Object-Oriented Programming: Inheritance

Object-Oriented Programming: Polymorphism

GUI Components: Part 1

Graphics and Java 2D™

Exception Handling

Files and Streams


Searching and Sorting

Data Structures



Introduction to Java Applets

Multimedia: Applets and Applications

GUI Components: Part 2



Accessing Databases with JDBC


JavaServer Pages (JSP)

Formatted Output

Strings, Characters and Regular Expressions

Appendix A. Operator Precedence Chart

Appendix B. ASCII Character Set

Appendix C. Keywords and Reserved Words

Appendix D. Primitive Types

Appendix E. (On CD) Number Systems

Appendix F. (On CD) Unicode®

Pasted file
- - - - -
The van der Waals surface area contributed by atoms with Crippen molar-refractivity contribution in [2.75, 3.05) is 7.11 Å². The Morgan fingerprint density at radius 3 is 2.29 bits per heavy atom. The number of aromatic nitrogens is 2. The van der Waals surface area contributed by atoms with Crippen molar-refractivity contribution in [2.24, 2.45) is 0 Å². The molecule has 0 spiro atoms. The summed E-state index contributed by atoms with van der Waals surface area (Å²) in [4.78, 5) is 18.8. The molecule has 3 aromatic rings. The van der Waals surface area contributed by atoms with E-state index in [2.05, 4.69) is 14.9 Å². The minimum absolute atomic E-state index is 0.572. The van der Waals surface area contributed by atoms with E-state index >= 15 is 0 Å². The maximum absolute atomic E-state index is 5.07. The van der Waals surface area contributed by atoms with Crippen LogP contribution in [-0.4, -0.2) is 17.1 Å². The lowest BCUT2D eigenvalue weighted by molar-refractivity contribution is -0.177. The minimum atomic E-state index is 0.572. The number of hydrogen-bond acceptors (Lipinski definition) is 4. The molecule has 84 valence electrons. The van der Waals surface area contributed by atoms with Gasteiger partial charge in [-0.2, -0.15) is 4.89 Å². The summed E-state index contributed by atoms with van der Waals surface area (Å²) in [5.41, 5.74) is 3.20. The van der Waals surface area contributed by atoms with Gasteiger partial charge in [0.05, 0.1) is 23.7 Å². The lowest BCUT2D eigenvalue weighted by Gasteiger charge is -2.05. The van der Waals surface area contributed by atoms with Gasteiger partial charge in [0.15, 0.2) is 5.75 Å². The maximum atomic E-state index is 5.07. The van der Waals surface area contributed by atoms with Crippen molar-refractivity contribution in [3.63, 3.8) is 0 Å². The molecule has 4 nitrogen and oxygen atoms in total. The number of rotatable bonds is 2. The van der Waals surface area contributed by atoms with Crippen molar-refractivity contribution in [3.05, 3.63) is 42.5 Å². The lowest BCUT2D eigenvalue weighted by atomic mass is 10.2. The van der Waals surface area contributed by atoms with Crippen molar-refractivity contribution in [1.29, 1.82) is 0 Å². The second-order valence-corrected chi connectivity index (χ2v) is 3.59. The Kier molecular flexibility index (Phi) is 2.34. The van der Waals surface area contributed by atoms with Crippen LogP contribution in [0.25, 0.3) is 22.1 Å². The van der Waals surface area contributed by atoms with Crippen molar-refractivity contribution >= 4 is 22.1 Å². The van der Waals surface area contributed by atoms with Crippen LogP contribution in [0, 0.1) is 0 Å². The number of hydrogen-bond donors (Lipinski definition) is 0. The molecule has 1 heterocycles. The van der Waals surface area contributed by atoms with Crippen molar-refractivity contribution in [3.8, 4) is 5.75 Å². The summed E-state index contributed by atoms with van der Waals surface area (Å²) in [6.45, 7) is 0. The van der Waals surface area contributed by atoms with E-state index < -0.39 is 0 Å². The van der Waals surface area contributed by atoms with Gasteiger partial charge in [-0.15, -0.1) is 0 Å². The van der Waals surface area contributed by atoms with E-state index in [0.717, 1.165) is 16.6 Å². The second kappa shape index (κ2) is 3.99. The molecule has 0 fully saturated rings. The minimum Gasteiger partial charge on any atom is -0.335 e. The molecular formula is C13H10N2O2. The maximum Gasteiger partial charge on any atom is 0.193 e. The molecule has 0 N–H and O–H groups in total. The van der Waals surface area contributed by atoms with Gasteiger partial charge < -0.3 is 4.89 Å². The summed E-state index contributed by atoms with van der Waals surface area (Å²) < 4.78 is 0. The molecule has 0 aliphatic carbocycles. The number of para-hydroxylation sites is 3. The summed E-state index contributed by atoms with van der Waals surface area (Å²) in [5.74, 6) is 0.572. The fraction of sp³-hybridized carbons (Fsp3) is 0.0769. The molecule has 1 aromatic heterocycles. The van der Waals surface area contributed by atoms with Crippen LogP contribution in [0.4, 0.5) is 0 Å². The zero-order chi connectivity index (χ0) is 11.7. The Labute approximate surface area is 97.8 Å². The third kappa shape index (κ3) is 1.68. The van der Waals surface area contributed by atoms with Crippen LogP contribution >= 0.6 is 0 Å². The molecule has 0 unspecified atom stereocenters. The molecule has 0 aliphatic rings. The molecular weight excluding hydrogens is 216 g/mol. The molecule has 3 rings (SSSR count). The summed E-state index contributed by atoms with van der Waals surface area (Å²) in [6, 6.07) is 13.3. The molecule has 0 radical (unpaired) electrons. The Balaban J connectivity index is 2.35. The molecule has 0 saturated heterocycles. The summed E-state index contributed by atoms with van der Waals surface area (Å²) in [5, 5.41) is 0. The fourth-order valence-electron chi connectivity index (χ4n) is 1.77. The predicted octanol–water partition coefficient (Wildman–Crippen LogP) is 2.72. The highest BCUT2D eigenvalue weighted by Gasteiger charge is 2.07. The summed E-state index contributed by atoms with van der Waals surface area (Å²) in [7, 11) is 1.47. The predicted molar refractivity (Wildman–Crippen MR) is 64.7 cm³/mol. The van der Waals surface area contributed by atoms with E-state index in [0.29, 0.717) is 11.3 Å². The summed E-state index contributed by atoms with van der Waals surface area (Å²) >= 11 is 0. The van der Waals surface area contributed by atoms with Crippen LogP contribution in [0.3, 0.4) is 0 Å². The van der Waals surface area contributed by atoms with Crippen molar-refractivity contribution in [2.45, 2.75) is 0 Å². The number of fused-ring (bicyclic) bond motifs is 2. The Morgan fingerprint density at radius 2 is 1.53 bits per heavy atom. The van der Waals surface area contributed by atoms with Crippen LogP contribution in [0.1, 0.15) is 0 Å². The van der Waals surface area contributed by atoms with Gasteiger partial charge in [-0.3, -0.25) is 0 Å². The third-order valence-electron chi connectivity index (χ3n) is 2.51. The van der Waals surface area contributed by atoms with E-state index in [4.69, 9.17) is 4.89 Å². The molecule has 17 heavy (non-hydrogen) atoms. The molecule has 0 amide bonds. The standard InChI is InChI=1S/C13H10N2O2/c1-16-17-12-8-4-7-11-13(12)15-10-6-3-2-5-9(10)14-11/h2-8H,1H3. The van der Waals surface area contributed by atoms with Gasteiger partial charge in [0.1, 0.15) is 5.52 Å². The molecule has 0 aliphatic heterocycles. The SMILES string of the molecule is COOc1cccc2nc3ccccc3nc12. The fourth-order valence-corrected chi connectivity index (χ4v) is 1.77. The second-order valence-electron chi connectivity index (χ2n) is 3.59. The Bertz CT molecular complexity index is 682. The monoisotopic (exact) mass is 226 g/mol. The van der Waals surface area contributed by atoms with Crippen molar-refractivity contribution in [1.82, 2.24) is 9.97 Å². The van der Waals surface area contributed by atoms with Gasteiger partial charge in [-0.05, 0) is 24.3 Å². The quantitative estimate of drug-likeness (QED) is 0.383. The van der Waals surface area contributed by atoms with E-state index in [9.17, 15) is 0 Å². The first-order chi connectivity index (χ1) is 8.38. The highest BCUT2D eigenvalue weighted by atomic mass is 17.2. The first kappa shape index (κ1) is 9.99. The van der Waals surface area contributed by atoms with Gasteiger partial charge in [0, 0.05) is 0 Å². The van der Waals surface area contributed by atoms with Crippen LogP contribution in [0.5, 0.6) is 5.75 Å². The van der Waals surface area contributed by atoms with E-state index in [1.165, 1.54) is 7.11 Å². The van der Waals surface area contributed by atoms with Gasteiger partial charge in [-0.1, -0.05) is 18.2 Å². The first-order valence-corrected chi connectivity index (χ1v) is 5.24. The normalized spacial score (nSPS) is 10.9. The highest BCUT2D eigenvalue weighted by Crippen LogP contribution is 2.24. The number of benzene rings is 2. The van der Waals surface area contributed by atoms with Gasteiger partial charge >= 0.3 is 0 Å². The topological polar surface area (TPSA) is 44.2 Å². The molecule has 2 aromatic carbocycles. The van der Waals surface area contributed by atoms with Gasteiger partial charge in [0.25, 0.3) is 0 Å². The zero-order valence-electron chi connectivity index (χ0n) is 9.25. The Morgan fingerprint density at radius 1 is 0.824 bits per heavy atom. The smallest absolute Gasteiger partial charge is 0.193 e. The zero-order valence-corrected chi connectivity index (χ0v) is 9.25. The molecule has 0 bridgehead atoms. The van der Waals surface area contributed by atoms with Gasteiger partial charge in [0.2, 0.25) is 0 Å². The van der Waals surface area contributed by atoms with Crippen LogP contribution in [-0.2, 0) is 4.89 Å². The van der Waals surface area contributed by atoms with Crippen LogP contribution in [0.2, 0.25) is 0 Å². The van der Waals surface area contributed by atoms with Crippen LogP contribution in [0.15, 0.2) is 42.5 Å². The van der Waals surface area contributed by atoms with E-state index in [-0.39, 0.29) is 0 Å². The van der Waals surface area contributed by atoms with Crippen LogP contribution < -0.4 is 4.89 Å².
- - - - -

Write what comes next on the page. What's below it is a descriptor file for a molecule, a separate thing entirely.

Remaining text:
Appendix G. Using the Java API Documentation

Appendix H. (On CD) Creating Documentation with javadoc

Appendix I. (On CD) Bit Manipulation

Appendix J. (On CD) ATM Case Study Code

Appendix K. (On CD) Labeled break and continue Statements

Appendix L. (On CD) UML 2: Additional Diagram Types

Appendix M. (On CD) Design Patterns

Appendix N. Using the Debugger

Inside Back Cover

Java(c) How to Program
Java How to Program (6th Edition) (How to Program (Deitel))
ISBN: 0131483986
EAN: 2147483647
Year: 2003
Pages: 615 © 2008-2020.